orthodoxy1Orthodoxy is a poetic, precise, and screamingly funny right hook to the skeptical jaw. Ten pages in, the newcomer must inevitably feel that Chesterton is something of a nut; twenty pages will confirm this; thirty will bring about the conviction that we need more nuts like him, for his madness is a healthy madness. Chesterton appears insane to the modern reader precisely because he is saner than the modern reader. It is not he who wears the fool’s cap, but we. The Little Emperors have no clothes, and Chesterton is laughing at us.

Sitting down to write this review, it occurred to me that any sort of lengthy, wise-eyed, or “scholarly” analysis was simply out of the question. Firstly, because my head is still hurting; it’s a wonderful kind of hurting – the kind that settles in your stomach after feasting too long and too well – but something tells me that any serious attempt at moving around would result in a cranial blowout.

And brain matter is notoriously sticky to clean up.

The second reason is simpler and goes like this: one of the the chief joys in reading Orthodoxy is the joy of the unexpected. It’s like stepping onto a rollercoaster for the very first time as a kid: you’re not really sure how the thing works or where it’s going or how it will get there without spilling you and everybody else out onto the ground. Attempts to prepare you beforehand will ultimately fall short. You have to experience it for yourself.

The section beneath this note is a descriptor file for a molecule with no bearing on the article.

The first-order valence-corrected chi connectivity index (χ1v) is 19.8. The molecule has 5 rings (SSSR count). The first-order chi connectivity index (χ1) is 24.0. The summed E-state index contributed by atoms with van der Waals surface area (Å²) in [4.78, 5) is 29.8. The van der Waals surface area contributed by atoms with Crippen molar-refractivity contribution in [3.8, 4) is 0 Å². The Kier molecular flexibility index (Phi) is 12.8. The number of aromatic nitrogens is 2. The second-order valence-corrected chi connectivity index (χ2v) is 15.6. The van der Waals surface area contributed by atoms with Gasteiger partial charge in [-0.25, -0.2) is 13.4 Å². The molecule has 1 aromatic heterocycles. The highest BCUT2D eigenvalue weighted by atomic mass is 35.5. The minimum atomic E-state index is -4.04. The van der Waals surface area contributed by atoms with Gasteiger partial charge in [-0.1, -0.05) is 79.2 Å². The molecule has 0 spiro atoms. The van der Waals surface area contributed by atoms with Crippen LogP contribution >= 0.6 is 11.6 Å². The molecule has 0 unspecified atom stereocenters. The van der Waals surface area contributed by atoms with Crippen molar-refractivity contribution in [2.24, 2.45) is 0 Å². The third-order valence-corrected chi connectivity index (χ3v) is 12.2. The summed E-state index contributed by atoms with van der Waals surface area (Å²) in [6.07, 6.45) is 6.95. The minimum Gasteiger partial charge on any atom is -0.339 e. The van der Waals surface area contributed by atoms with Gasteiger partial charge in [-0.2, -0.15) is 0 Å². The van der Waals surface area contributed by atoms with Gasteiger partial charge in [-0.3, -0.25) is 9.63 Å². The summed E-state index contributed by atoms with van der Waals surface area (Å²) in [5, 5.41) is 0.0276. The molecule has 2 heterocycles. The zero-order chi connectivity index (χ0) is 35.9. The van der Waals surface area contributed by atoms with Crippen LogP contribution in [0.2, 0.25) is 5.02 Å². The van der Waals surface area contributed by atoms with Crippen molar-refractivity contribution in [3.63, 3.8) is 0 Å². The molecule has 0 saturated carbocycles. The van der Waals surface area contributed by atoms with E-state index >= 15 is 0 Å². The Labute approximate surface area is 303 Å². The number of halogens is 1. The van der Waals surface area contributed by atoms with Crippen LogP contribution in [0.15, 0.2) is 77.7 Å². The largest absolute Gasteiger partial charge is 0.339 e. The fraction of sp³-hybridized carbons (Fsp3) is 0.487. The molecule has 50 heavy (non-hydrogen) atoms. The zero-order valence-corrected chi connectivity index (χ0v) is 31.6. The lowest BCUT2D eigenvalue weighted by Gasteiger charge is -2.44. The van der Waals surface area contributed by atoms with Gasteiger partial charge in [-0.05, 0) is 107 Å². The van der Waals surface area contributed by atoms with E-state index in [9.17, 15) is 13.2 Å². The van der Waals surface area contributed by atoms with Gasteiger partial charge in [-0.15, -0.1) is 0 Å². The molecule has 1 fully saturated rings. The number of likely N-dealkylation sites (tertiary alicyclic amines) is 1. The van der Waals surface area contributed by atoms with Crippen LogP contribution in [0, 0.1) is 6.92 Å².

When the ride is over, when you’ve screamed and laughed and maybe even thrown up a little bit, you’ll smile and say: “Can we do it again, please?”

No Swords (or Pruning Hooks) Allowed

This article in TIME by Christina Hoff Sommers is well worth a read:

As school begins in the coming weeks, parents of boys should ask themselves a question: Is my son really welcome? A flurry of incidents last spring suggests that the answer is no. In May, Christopher Marshall, age 7, was suspended from his Virginia school for picking up a pencil and using it to “shoot” a “bad guy” — his friend, who was also suspended. A few months earlier, Josh Welch, also 7, was sent home from his Maryland school for nibbling off the corners of a strawberry Pop-Tart to shape it into a gun. At about the same time, Colorado’s Alex Evans, age 7, was suspended for throwing an imaginary hand grenade at “bad guys” in order to “save the world.”

In all these cases, school officials found the children to be in violation of the school’s zero-tolerance policies for firearms, which is clearly a ludicrous application of the rule. But common sense isn’t the only thing at stake here. In the name of zero tolerance, our schools are becoming hostile environments for young boys.